What You Must Know About Giving Your Dog Ginger!

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Ginger is obviously healthy for us humans, but what about for dogs?

Well, you’ll be happy to hear that your best buddy can benefit from this herb too.

Can I Give My Dog Ginger?Ginger not only offers numerous vitamins and minerals, but it’s also great for reducing nausea and stomachaches. It can even help your dog better deal with arthritic-related aches and pains.

Keep reading to learn much more about what fresh ginger can do for your pet but also how to safely share…

You Can Give Your Dog Ginger

And there are plenty of reasons to do so…

Powerful Properties For Pets

Ginger’s medicinal uses can be mostly attributed to Gingerol, the main bioactive compound.

It is commonly relied upon for alleviating stomachaches. In that sense, it’s a digestive aid.

What many people don’t know is that ginger may even provide critical relief when Bloat AKA Gastric dilatation volvulus (GDV) occurs which can be quite scary.

A more practical benefit is ginger’s ability to reduce arthritic-related joint pain. It is an excellent anti-inflammatory with outstanding antioxidants.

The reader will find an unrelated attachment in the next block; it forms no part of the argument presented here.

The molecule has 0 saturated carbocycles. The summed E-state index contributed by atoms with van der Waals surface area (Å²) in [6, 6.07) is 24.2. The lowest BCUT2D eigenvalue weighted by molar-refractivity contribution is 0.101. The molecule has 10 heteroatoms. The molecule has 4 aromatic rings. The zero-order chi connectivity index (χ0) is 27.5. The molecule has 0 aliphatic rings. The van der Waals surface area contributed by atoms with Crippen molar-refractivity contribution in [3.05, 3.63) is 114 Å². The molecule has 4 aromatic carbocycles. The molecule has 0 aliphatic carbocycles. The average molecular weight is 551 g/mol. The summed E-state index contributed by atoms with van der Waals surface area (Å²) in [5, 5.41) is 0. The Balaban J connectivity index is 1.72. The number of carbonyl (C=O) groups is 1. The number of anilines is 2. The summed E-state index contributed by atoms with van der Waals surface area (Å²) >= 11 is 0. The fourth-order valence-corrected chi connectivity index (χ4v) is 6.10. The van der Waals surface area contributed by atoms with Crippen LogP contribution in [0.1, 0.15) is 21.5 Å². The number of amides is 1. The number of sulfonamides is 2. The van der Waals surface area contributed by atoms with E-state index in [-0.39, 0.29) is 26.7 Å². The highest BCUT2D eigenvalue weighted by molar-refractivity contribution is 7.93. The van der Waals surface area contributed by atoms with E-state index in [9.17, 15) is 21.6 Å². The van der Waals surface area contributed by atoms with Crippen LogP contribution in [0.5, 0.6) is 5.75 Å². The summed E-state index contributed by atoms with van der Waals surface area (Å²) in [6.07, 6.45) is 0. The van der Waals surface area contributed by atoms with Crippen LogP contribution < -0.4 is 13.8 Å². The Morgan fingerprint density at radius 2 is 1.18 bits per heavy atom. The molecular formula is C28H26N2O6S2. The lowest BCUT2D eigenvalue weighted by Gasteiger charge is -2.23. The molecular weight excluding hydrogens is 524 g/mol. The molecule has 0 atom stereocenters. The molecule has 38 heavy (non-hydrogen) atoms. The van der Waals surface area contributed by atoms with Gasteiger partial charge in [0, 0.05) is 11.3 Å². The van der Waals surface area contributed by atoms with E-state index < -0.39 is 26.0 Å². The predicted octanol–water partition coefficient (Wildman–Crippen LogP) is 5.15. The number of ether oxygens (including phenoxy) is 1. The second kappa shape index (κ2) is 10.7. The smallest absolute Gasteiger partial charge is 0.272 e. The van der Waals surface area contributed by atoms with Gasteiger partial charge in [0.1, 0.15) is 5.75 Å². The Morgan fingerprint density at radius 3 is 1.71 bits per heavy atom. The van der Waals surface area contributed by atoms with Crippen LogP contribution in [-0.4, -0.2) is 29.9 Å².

Ginger Root And Other Forms

You can add simply this spice to your dog’s diet by simply mixing a moderate amount in with their regular chow.

Of course there are also ginger capsules, root-based powdered forms, teas, etc.

Without other unknown ingredients, none are likely to harm a healthy dog. Just don’t get carried away!

Tips For Travel Use

So we know that ginger works wonders for motion sickness and/or nausea, but how to use it exactly?

Give your dog a few drops of ginger root extract about 30 minutes before a car trip. For a long journey, try a few drops throughout the drive.

There is also a calming effect!

A Heartworm Remedy

Yet another reason to give ginger is to reduce heart-worm larvae concentrations.

This is great news for infected dogs because normally the conventional treatment options contain potentially harmful chemicals.

For Fighting Cancer

Ginger can be given to dogs undergoing chemotherapy.

It lessens the queasy feeling, but also a tenancy to vomit. It is a valuable asset during cancer treatment.

However, too much of a good thing can be bad.

Heartburn, diarrhea, upset stomach, bloating and gas may occur due to excessive amounts.

Important Precautions

While ginger is pretty safe, there are a few exceptions.

The reason is this root tends to somewhat thin blood.

As such, caution is required with diabetic dogs or those with heart conditions. It is also not recommended prior to surgery.

Safe Amount of Ginger

You can give your dog between 1/4 to 3/4 of a teaspoon of pure ginger.

Stay within this range. Also adjust the amount based on body weight.